PAMED Advocacy Priorities


 

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Informed Consent

Informed-Consent-PriorityPAMED support legislation that would allow qualified physicians to delegate their duty to obtain informed consent to another provider who has knowledge of the patient’s condition and the procedures to be performed.

Learn about 2017 court ruling

Team-Based Care

PAMED supports physician-led, team-based care that emphasizes increased coordination over provider autonomy.

  • Legislation: PAMED strongly opposes Senate Bill 25, which allows CRNPs to practice independently and eliminates the requirement that they collaborate with physicians.
  • Current Status: SB 25 was voted out of the Senate on April 26, 2017, and is now in the House Professional Licensure Committee. 

Prior Authorization

Current prior authorization process with insurance companies lacks transparency and long wait times jeopardize patient outcomes. Read more

  • Legislation: PAMED supports legislation that streamlines prior authorization process with insurance plans.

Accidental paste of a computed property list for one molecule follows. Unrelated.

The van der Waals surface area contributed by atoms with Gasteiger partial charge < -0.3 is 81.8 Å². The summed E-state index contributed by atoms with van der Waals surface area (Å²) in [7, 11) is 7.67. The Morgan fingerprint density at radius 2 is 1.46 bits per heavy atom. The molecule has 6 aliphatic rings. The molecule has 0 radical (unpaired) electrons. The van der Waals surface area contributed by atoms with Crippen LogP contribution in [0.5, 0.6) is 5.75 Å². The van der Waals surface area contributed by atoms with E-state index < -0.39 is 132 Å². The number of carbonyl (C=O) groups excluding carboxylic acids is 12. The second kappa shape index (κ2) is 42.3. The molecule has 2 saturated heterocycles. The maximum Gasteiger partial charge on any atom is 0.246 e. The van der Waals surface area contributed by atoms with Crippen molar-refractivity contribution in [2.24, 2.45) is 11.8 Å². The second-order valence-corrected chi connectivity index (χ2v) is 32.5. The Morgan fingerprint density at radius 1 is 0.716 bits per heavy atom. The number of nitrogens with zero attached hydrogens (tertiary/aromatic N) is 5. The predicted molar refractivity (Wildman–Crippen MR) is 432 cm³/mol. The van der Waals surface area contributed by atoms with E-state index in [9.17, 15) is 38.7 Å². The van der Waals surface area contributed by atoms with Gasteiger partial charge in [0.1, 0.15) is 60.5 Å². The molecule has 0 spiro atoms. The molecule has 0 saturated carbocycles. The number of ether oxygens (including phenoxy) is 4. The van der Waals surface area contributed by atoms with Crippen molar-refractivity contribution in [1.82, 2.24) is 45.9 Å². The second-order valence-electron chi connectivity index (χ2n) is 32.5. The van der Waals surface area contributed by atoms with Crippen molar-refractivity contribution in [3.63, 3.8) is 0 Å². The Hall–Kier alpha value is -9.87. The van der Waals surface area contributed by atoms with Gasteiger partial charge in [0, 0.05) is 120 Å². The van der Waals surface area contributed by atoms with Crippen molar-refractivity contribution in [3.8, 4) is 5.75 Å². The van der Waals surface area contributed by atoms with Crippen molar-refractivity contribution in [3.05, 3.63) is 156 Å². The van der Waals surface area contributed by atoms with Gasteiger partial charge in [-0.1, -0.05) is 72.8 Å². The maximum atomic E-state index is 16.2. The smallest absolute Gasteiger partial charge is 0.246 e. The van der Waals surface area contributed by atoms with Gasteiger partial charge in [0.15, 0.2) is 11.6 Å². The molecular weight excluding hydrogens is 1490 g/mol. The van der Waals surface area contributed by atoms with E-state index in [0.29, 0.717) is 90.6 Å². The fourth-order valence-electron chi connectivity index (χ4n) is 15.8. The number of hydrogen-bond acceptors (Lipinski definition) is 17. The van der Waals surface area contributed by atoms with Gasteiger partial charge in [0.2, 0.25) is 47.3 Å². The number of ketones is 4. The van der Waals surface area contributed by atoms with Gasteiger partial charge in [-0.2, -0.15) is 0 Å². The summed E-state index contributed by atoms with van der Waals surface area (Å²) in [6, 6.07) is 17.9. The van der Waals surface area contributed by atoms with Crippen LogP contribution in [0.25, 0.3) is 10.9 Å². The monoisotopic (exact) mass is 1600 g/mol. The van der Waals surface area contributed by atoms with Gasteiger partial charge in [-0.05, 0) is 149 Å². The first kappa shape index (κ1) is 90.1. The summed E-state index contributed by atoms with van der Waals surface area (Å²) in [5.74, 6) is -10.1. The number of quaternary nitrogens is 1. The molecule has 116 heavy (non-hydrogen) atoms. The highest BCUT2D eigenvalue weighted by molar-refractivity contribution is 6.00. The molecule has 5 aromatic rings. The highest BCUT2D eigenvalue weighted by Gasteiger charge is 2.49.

• Current Status: HB 1293 was introduced on May 1, 2017 and is now in the House Insurance Committee.

Telemedicine

If properly regulated, telemedicine has the potential to improve patient access to care.

  • Legislation: PAMED will support legislation that maintains the physician-patient relationship and enables telemedicine services to be reimbursed the same as in-person patient encounters.
  • Current Status: SB 780 pass out of the Senate Banking and Insurance Committee on Jan. 30, 2018, and awaits consideration in the full Senate.

Maintenance of Certification Reform

PAMED will explore possible legislative solutions to ensure that the Maintenance of Certification (MOC) process is fair for all physicians.

Opioid Abuse Crisis

The opioid abuse crisis continues to impact Pennsylvania, and PAMED will support commonsense legislation that allows physicians to determine the best course of action for patients.

Drug Formularies

Pills_PrescriptionsUnder current law, insurers are not required to provide practitioners with drug alternatives when a drug prescription is denied for not being in the patient’s insurance drug formulary. As a result, physicians must expend time and resources to figure out what alternatives are available as part of a patient’s insurance coverage.

PAMED will explore legislative or regulatory opportunities to require that all insurers provide formulary alternates with similar mechanism of action at the time of a prescription denial.
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